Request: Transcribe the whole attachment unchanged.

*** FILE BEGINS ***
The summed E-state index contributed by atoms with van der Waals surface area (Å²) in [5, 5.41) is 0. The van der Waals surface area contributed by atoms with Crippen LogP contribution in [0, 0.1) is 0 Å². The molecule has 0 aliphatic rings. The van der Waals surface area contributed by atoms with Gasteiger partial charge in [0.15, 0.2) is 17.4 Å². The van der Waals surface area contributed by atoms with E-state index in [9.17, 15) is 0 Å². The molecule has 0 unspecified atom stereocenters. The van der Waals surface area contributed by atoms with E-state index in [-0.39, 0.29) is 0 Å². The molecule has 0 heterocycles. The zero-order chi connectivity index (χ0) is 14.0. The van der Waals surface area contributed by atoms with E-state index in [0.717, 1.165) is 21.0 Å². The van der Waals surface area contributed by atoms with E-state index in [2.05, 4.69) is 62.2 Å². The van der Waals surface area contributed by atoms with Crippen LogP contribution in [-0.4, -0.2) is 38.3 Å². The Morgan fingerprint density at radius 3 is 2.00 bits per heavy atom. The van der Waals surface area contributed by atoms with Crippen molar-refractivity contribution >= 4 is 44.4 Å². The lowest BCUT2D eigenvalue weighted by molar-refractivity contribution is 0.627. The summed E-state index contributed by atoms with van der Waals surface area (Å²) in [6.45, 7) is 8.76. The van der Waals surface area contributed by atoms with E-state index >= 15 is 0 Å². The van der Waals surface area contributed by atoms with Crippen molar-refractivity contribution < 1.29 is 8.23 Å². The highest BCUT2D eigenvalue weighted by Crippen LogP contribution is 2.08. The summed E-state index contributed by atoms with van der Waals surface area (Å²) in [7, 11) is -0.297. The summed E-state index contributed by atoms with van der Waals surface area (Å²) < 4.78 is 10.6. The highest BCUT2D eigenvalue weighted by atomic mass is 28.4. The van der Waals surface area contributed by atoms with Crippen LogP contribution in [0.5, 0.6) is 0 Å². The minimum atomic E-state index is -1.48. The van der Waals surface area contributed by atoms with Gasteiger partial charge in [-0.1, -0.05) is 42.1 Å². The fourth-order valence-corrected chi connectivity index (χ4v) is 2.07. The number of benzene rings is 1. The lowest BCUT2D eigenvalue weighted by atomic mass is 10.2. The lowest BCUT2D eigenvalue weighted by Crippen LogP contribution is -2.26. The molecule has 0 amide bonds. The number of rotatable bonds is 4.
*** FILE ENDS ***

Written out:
The summed E-state index contributed by atoms with van der Waals surface area (Å²) in [5, 5.41) is 0. The van der Waals surface area contributed by atoms with Crippen LogP contribution in [0, 0.1) is 0 Å². The molecule has 0 aliphatic rings. The van der Waals surface area contributed by atoms with Gasteiger partial charge in [0.15, 0.2) is 17.4 Å². The van der Waals surface area contributed by atoms with E-state index in [9.17, 15) is 0 Å². The molecule has 0 unspecified atom stereocenters. The van der Waals surface area contributed by atoms with E-state index in [-0.39, 0.29) is 0 Å². The molecule has 0 heterocycles. The zero-order chi connectivity index (χ0) is 14.0. The van der Waals surface area contributed by atoms with E-state index in [0.717, 1.165) is 21.0 Å². The van der Waals surface area contributed by atoms with E-state index in [2.05, 4.69) is 62.2 Å². The van der Waals surface area contributed by atoms with Crippen LogP contribution in [-0.4, -0.2) is 38.3 Å². The Morgan fingerprint density at radius 3 is 2.00 bits per heavy atom. The van der Waals surface area contributed by atoms with Crippen molar-refractivity contribution >= 4 is 44.4 Å². The lowest BCUT2D eigenvalue weighted by molar-refractivity contribution is 0.627. The summed E-state index contributed by atoms with van der Waals surface area (Å²) in [6.45, 7) is 8.76. The van der Waals surface area contributed by atoms with E-state index >= 15 is 0 Å². The van der Waals surface area contributed by atoms with Crippen molar-refractivity contribution < 1.29 is 8.23 Å². The highest BCUT2D eigenvalue weighted by Crippen LogP contribution is 2.08. The summed E-state index contributed by atoms with van der Waals surface area (Å²) in [7, 11) is -0.297. The summed E-state index contributed by atoms with van der Waals surface area (Å²) < 4.78 is 10.6. The highest BCUT2D eigenvalue weighted by atomic mass is 28.4. The van der Waals surface area contributed by atoms with Crippen LogP contribution in [0.5, 0.6) is 0 Å². The minimum atomic E-state index is -1.48. The van der Waals surface area contributed by atoms with Gasteiger partial charge in [-0.1, -0.05) is 42.1 Å². The fourth-order valence-corrected chi connectivity index (χ4v) is 2.07. The number of benzene rings is 1. The lowest BCUT2D eigenvalue weighted by atomic mass is 10.2. The lowest BCUT2D eigenvalue weighted by Crippen LogP contribution is -2.26. The molecule has 0 amide bonds. The number of rotatable bonds is 4.